Faculty Fight for Academic Freedom at Harvard

NAS Celebrates New Council on Academic Freedom

National Association of Scholars

The National Association of Scholars is delighted that 52 Harvard University professors have formed a Council on Academic Freedom. This group will “advocate for the free and civil exchange of ideas on campus” by promoting the principles of free inquiry, civil discourse, and intellectual diversity. Harvard, no less than other universities, needs professors who defend intellectual freedom—and freedom in general. But because Harvard is Harvard—the oldest and most respected college in the country—the creation of the Council on Academic Freedom sends a message that will reverberate throughout American higher education.

That message is that faculty everywhere face a choice: either to fight for academic freedom or to watch it disappear. Those who imagine that academic freedom will continue without special efforts to preserve it are mistaken. American higher education is sinking into a morass of ideological conformity. A great many faculty members dislike having to endorse views they privately disagree with, avoid subjects that activists say are off-limits, and apologize for imaginary infractions—but they see no practical way to resist. The creation of the Council on Academic Freedom shows that there is indeed a way to resist.

NAS hopes that this new group will inspire many imitators, perhaps even outside the academy. The crisis of intellectual unfreedom in American higher education, after all, has spread beyond the campus to corporations, the media, government, the arts, and public life generally. Americans once expected that the people in charge of our institutions would protect them from the waves of irrational and destructive enthusiasm that sometimes come crashing over our republic. Not this time. The class currently granted with American leadership is, by and large, complicit with those who reject our freedoms in favor of shortcuts to what they say is "justice." Even tenured professors at Ivy League universities have been subject to such dishonorable treatment, as when the Harvard administration resorted to shady maneuvers to punish Roland Fryer.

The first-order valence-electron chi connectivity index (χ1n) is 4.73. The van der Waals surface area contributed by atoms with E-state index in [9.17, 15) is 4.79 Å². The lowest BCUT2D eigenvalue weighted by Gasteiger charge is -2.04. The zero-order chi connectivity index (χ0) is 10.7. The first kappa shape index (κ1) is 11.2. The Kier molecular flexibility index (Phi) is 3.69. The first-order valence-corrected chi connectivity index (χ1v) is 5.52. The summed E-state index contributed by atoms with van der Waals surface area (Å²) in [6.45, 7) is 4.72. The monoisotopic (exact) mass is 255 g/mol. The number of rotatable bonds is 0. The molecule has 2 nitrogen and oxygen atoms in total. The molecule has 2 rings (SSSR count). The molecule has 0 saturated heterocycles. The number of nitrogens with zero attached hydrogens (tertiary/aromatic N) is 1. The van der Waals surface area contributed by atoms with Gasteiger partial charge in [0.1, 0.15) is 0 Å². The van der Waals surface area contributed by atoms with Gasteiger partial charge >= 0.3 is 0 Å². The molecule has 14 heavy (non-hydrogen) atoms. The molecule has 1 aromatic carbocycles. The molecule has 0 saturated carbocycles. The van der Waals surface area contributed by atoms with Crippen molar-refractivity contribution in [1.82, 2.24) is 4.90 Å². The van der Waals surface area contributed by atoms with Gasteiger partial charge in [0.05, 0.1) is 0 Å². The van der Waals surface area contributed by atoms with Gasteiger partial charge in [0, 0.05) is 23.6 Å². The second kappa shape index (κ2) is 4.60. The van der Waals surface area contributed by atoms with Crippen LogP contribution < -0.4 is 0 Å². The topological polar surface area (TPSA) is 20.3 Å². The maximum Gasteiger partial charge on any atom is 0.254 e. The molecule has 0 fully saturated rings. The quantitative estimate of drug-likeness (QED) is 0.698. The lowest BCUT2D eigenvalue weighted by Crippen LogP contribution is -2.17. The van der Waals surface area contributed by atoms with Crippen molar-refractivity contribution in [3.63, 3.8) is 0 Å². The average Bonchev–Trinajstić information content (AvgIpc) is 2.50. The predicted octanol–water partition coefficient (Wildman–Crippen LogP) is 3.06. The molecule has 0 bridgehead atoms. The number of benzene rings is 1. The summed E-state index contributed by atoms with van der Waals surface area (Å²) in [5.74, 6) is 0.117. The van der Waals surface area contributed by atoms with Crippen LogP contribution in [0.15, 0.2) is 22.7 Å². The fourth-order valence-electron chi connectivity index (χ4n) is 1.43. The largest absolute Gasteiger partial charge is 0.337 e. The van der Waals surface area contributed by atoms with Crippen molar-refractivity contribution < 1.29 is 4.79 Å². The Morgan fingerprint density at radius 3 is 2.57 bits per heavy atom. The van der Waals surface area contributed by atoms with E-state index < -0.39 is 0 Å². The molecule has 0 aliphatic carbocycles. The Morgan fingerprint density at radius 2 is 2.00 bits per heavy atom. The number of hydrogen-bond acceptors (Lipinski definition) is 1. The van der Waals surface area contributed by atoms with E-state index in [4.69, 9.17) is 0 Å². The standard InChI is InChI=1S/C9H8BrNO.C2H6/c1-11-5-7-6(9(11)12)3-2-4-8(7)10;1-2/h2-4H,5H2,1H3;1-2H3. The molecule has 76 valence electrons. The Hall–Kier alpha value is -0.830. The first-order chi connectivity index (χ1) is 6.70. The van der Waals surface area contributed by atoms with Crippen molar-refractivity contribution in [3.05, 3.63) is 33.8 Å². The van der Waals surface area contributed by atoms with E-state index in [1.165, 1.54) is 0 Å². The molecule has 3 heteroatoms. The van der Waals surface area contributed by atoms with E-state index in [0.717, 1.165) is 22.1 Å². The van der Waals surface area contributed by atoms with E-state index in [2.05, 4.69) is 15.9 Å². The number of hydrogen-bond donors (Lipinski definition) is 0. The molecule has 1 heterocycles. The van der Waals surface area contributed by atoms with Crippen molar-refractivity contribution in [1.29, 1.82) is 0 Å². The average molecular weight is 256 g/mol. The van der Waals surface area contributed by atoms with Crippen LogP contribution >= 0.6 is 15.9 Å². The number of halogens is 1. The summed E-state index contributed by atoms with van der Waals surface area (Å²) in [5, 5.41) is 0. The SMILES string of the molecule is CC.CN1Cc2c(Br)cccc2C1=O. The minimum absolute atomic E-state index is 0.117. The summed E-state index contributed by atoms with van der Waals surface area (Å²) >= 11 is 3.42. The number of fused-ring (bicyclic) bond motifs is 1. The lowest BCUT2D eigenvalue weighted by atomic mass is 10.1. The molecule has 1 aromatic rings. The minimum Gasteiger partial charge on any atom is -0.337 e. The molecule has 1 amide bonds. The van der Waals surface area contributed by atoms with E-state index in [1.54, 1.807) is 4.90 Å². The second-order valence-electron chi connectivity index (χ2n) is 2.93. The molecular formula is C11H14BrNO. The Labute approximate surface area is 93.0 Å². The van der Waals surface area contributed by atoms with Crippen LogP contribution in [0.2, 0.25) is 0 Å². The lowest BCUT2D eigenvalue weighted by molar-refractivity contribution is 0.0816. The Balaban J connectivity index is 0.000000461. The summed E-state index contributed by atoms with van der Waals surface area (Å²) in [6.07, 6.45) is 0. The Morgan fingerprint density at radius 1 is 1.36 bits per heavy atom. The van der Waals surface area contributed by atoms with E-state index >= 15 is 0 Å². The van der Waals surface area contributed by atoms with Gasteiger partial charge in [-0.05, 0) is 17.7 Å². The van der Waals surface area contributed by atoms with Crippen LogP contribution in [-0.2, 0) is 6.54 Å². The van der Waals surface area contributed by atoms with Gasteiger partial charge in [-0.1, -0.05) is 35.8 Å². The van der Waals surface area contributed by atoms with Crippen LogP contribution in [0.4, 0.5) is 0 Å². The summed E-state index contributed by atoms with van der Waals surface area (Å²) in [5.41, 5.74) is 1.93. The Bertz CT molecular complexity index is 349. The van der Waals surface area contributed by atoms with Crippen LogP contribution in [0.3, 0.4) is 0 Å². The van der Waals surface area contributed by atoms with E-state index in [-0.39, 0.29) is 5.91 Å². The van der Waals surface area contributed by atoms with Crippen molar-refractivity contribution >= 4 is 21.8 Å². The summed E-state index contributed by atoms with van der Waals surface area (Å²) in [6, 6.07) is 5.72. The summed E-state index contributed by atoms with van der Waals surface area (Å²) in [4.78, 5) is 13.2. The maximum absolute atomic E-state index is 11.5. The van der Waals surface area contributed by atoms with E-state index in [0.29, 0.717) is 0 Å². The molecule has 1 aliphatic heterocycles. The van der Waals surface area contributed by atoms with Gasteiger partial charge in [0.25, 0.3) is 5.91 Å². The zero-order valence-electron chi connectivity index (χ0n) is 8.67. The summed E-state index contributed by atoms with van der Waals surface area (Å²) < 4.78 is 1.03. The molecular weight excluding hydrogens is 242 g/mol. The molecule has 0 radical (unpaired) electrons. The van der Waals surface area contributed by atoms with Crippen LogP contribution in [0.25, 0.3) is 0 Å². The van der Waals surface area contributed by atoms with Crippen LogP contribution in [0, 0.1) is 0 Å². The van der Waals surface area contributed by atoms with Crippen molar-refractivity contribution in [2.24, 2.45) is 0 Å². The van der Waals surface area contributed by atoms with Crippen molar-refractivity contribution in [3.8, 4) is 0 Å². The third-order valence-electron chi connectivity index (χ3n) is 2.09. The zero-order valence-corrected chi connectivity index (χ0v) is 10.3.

The Council’s initial announcement notes that they will “sponsor workshops, lectures, and courses” on academic freedom and support colleagues under fire. Their main tools will be “persuasion and debate” and the whole project will be led by the faculty. These are constructive first steps. NAS hopes and expects that, in time, the Council on Academic Freedom will go further and join the efforts of external advocacy groups for academic and intellectual freedom such as the American Council of Trustees and Alumni, the Foundation for Individual Rights and Expression, or (indeed) the NAS.

Photo by Somesh Kesarla Suresh on Unsplash

  • Share

Most Commented

May 18, 2023


Letter: In Defense of Professor Scott Gerber

The Ohio Northern University’s senior administrators have treated Professor Scott Gerber appallingly by removing him from campus without due cause—a clear abuse of......

May 9, 2023


More Title IX Mischief

The Biden Education Department's Office for Civil Rights proposes a new rule on athletic eligibility favoring sexual confusion over female athletes....

May 23, 2023


Academic Freedom Isn’t Free

If higher education cannot hold itself to its founding principles, then we must....

Most Read

April 7, 2023


Congress Asks Dept of Education to Enforce Foreign Gift Disclosure Laws

The National Association of Scholars strongly endorses the Representatives' work to open the books on higher education's concealed dealings with the foreign despots who see......

May 15, 2015


Where Did We Get the Idea That Only White People Can Be Racist?

A look at the double standard that has arisen regarding racism, illustrated recently by the reaction to a black professor's biased comments on Twitter....

April 14, 2023


Faculty Fight for Academic Freedom at Harvard

While many faculty quietly endorse views they privately disagree with, Harvard faculty band together to resist administrative overreach, overzealous students, and protect academic freedom....